Does fear of what others might say or think, lead us to deny the truth that we have found in Jesus, or to behave in ways that keep others happy, but are not actually honouring to God?
At school I was never part of the in-crowd. I was hopeless at sport and had little interest in fashion. When my History teacher encouraged me to apply to Cambridge, some girls from my class went and complained to her about it; because they had better GCSE results than I did, and they did not think I merited being given this opportunity over them.
I know those fears that Peter had.
And now in this lockdown situation, I find myself sat in front of a camera singing ‘Old MacDonald Had a Farm’ live on Facebook, and standing on my street reading Psalm 23 and saying the Lord’s Prayer in front of neighbours who I have never met before.
It’s not a place I feel totally comfortable – for starters I notice lots of grey hairs when I look into the camera, and I can see that my plan to drop a dress size during lockdown ended on about day 2 and has not re-started.
But I know God is teaching me to deal with the fears of what other people might say or think, about not being good enough, or looking the part, and is asking me whether I am prepared to step up and speak out about my faith during this time.
I don’t know what the fears and the triggers are for you?
Maybe when pubs and nightclubs were open, you were fearful of being labelled as boring, so you kept up with the number of shots or pints that others were drinking. But now you don’t have to keep up appearances at the bar, what is God saying to you about this fear? How can you live a life for Jesus, and not a life that is all about making a good impression on your friends?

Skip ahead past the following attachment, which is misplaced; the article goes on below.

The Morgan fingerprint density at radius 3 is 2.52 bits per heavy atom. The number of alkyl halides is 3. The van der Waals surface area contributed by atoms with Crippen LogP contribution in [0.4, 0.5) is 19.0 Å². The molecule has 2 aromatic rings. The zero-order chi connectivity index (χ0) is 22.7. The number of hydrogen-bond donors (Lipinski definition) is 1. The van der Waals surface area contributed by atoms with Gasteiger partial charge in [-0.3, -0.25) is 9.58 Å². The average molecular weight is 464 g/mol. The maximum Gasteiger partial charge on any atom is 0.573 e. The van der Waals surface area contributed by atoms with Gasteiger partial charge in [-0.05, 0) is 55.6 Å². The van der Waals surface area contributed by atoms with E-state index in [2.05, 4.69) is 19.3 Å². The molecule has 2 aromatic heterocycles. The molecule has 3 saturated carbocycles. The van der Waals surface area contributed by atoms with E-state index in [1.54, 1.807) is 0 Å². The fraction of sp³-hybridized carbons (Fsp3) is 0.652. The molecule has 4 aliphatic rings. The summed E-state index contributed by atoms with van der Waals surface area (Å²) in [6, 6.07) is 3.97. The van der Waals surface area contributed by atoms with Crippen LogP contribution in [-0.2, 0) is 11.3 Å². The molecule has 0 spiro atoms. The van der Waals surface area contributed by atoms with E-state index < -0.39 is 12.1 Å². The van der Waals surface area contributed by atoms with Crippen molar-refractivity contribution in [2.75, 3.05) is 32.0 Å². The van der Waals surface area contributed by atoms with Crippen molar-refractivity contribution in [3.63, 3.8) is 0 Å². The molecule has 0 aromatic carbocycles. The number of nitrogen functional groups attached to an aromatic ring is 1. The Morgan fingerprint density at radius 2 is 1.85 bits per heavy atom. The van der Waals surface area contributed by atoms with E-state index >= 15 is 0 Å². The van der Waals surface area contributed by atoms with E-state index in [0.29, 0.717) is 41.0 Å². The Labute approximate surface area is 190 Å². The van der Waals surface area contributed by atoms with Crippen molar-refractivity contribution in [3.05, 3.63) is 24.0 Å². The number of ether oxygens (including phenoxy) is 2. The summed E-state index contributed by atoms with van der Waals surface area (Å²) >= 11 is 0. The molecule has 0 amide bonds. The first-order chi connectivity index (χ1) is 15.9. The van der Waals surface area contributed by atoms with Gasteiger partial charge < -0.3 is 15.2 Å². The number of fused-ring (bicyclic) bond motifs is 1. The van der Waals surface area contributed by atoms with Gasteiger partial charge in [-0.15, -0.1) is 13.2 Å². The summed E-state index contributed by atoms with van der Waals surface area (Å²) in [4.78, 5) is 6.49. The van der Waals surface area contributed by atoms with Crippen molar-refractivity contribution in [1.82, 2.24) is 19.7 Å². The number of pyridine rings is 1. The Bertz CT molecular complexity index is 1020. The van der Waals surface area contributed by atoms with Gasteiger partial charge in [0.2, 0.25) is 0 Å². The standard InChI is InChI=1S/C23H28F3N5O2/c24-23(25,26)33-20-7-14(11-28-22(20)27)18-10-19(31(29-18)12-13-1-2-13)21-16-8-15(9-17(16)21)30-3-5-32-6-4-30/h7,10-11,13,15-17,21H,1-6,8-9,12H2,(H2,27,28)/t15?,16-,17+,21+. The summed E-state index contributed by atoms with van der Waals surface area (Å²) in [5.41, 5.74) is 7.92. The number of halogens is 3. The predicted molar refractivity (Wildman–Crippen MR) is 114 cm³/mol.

I know a lot of women right now are facing fears surrounding their identity and purpose – feeling fearful of being at home all day with the kids, when you have actively chosen not to be a stay at home mum. Have you bought into a lie, a charade, of what being a good wife or mother, or employee looks like? What truth is God wanting to teach you about how He measures success or worth, and how will this change things going forward?
Or maybe, with social distancing and the inability to come to church, you are finding yourself becoming distant from God, and you’re slipping back into unhealthy or unhelpful habits. If so, don’t be fearful of what others might say or think or do, but take a step of faith and ask a good Christian friend to become a Paul to you – to ask those difficult questions, to bring a challenge, and help you stay on a steady, straight course with Jesus.
As Christians, we are not like Unit AC-12, we don’t need to search for and uncover the truth – we have already found this in Jesus. However, it’s not enough to just believe the Gospel; we are to practice this freedom and truth in all situations and all circumstances – as a disciple of Christ, living this out is in our line of duty.
Heavenly Father, help us to not be swayed by the fear of what others might think or say about our faith. Instead teach us and show us how we can maintain a steady, straight course following Jesus. Amen.
BIBLE READING: Galatians 2:11-14 (MSG)
Later, when Peter came to Antioch, I had a face-to-face confrontation with him because he was clearly out of line. Here’s the situation. Earlier, before certain persons had come from James, Peter regularly ate with the non-Jews. But when that conservative group came from Jerusalem, he cautiously pulled back and put as much distance as he could manage between himself and his non-Jewish friends. That’s how fearful he was of the conservative Jewish clique that’s been pushing the old system of circumcision. Unfortunately, the rest of the Jews in the Antioch church joined in that hypocrisy so that even Barnabas was swept along in the charade.
But when I saw that they were not maintaining a steady, straight course according to the Message, I spoke up to Peter in front of them all: “If you, a Jew, live like a non-Jew when you’re not being observed by the watchdogs from Jerusalem, what right do you have to require non-Jews to conform to Jewish customs just to make a favorable impression on your old Jerusalem cronies?”